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Remote Sens. 2017, 9(10), 1056; doi:10.3390/rs9101056

Mapping the Dabus Wetlands, Ethiopia, Using Random Forest Classification of Landsat, PALSAR and Topographic Data

1
Department of Geography and Environmental Studies, Carleton University, 1125 Colonel By Drive, Ottawa, ON K1S 5B6, Canada
2
Department of Biology, College of Natural Sciences, Arba Minch University, Arba Minch, Ethiopia
3
International Water Management Institute, IWMI-Southeast Asia, P.O. Box 4199, Vientiane 1009, Laos
*
Author to whom correspondence should be addressed.
Received: 7 July 2017 / Revised: 11 October 2017 / Accepted: 13 October 2017 / Published: 17 October 2017
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Abstract

The Dabus Wetland complex in the highlands of Ethiopia is within the headwaters of the Nile Basin and is home to significant ecological communities and rare or endangered species. Its many interrelated wetland types undergo seasonal and longer-term changes due to weather and climate variations as well as anthropogenic land use such as grazing and burning. Mapping and monitoring of these wetlands has not been previously undertaken due primarily to their relative isolation and lack of resources. This study investigated the potential of remote sensing based classification for mapping the primary vegetation groups in the Dabus Wetlands using a combination of dry and wet season data, including optical (Landsat spectral bands and derived vegetation and wetness indices), radar (ALOS PALSAR L-band backscatter), and elevation (SRTM derived DEM and other terrain metrics) as inputs to the non-parametric Random Forest (RF) classifier. Eight wetland types and three terrestrial/upland classes were mapped using field samples of observed plant community composition and structure groupings as reference information. Various tests to compare results using different RF input parameters and data types were conducted. A combination of multispectral optical, radar and topographic variables provided the best overall classification accuracy, 94.4% and 92.9% for the dry and wet season, respectively. Spectral and topographic data (radar data excluded) performed nearly as well, while accuracies using only radar and topographic data were 82–89%. Relatively homogeneous classes such as Papyrus Swamps, Forested Wetland, and Wet Meadow yielded the highest accuracies while spatially complex classes such as Emergent Marsh were more difficult to accurately classify. The methods and results presented in this paper can serve as a basis for development of long-term mapping and monitoring of these and other non-forested wetlands in Ethiopia and other similar environmental settings. View Full-Text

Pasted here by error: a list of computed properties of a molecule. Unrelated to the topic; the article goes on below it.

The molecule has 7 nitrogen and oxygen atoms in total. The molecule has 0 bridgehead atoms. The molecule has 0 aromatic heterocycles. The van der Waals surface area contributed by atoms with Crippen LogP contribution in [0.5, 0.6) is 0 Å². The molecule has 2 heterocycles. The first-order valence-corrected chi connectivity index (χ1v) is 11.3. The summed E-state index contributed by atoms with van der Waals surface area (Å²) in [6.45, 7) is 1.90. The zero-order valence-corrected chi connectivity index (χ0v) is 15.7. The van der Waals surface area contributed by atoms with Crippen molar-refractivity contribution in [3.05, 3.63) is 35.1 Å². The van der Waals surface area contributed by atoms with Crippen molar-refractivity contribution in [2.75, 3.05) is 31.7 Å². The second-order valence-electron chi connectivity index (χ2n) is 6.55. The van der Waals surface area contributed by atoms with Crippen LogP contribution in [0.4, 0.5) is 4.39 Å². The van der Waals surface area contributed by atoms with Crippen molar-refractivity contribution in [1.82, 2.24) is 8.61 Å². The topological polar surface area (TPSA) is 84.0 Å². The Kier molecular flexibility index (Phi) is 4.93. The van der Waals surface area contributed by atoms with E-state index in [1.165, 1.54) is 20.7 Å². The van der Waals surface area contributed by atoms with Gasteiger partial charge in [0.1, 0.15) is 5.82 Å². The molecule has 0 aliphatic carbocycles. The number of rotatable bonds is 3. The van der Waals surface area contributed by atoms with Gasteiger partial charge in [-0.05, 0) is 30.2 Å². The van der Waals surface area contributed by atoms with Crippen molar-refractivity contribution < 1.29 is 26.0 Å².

Keywords: wetlands; Random Forest; classification; Landsat; PALSAR; L-band; DEM; Ethiopia wetlands; Random Forest; classification; Landsat; PALSAR; L-band; DEM; Ethiopia
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This is an open access article distributed under the Creative Commons Attribution License which permits unrestricted use, distribution, and reproduction in any medium, provided the original work is properly cited. (CC BY 4.0).

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Dubeau, P.; King, D.J.; Unbushe, D.G.; Rebelo, L.-M. Mapping the Dabus Wetlands, Ethiopia, Using Random Forest Classification of Landsat, PALSAR and Topographic Data. Remote Sens. 2017, 9, 1056.

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